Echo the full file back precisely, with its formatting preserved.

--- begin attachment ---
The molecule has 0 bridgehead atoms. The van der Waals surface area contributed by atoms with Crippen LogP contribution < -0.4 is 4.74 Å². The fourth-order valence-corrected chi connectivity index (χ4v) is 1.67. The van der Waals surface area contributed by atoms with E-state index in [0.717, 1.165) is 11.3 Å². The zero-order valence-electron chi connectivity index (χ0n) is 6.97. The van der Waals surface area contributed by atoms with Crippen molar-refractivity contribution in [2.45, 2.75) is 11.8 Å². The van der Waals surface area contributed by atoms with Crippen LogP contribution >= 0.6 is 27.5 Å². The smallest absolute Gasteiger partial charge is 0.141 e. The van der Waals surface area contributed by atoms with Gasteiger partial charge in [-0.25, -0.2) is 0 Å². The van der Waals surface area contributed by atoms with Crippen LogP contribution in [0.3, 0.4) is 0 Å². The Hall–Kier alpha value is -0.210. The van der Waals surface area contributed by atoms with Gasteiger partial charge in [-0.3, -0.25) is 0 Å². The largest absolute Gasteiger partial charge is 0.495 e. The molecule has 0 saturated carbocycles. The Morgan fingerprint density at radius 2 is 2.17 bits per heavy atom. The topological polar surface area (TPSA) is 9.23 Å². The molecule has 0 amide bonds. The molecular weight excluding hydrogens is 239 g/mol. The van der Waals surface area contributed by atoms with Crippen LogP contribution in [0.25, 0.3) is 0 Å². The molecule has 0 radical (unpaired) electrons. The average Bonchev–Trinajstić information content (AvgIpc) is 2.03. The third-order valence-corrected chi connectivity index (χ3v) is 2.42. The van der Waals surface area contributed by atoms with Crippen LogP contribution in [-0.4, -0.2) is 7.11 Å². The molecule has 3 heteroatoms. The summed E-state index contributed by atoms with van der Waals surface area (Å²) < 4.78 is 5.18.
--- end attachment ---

The molecule has 0 bridgehead atoms. The van der Waals surface area contributed by atoms with Crippen LogP contribution < -0.4 is 4.74 Å². The fourth-order valence-corrected chi connectivity index (χ4v) is 1.67. The van der Waals surface area contributed by atoms with E-state index in [0.717, 1.165) is 11.3 Å². The zero-order valence-electron chi connectivity index (χ0n) is 6.97. The van der Waals surface area contributed by atoms with Crippen molar-refractivity contribution in [2.45, 2.75) is 11.8 Å². The van der Waals surface area contributed by atoms with Crippen LogP contribution >= 0.6 is 27.5 Å². The smallest absolute Gasteiger partial charge is 0.141 e. The van der Waals surface area contributed by atoms with Gasteiger partial charge in [-0.25, -0.2) is 0 Å². The van der Waals surface area contributed by atoms with Crippen LogP contribution in [0.3, 0.4) is 0 Å². The Hall–Kier alpha value is -0.210. The van der Waals surface area contributed by atoms with Gasteiger partial charge in [-0.3, -0.25) is 0 Å². The largest absolute Gasteiger partial charge is 0.495 e. The molecule has 0 saturated carbocycles. The Morgan fingerprint density at radius 2 is 2.17 bits per heavy atom. The topological polar surface area (TPSA) is 9.23 Å². The molecule has 0 amide bonds. The molecular weight excluding hydrogens is 239 g/mol. The van der Waals surface area contributed by atoms with Crippen LogP contribution in [0.25, 0.3) is 0 Å². The molecule has 0 radical (unpaired) electrons. The average Bonchev–Trinajstić information content (AvgIpc) is 2.03. The third-order valence-corrected chi connectivity index (χ3v) is 2.42. The van der Waals surface area contributed by atoms with Crippen LogP contribution in [-0.4, -0.2) is 7.11 Å². The molecule has 3 heteroatoms. The summed E-state index contributed by atoms with van der Waals surface area (Å²) < 4.78 is 5.18.